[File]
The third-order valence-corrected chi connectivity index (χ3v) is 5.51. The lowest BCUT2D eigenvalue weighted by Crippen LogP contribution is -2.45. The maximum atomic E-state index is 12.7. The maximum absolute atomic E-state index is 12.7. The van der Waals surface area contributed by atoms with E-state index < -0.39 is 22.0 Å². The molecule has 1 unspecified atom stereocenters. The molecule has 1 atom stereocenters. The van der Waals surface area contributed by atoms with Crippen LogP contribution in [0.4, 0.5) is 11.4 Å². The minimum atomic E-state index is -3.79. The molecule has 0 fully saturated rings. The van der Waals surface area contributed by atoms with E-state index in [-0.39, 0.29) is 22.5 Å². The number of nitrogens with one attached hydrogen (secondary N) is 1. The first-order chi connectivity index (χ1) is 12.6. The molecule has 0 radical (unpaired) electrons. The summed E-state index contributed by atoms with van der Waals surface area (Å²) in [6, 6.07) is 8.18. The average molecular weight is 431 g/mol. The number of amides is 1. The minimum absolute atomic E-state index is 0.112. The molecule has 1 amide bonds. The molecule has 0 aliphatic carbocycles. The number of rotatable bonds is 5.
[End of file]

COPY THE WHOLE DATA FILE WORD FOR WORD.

The third-order valence-corrected chi connectivity index (χ3v) is 5.51. The lowest BCUT2D eigenvalue weighted by Crippen LogP contribution is -2.45. The maximum atomic E-state index is 12.7. The maximum absolute atomic E-state index is 12.7. The van der Waals surface area contributed by atoms with E-state index < -0.39 is 22.0 Å². The molecule has 1 unspecified atom stereocenters. The molecule has 1 atom stereocenters. The van der Waals surface area contributed by atoms with Crippen LogP contribution in [0.4, 0.5) is 11.4 Å². The minimum atomic E-state index is -3.79. The molecule has 0 fully saturated rings. The van der Waals surface area contributed by atoms with E-state index in [-0.39, 0.29) is 22.5 Å². The number of nitrogens with one attached hydrogen (secondary N) is 1. The first-order chi connectivity index (χ1) is 12.6. The molecule has 0 radical (unpaired) electrons. The summed E-state index contributed by atoms with van der Waals surface area (Å²) in [6, 6.07) is 8.18. The average molecular weight is 431 g/mol. The number of amides is 1. The minimum absolute atomic E-state index is 0.112. The molecule has 1 amide bonds. The molecule has 0 aliphatic carbocycles. The number of rotatable bonds is 5.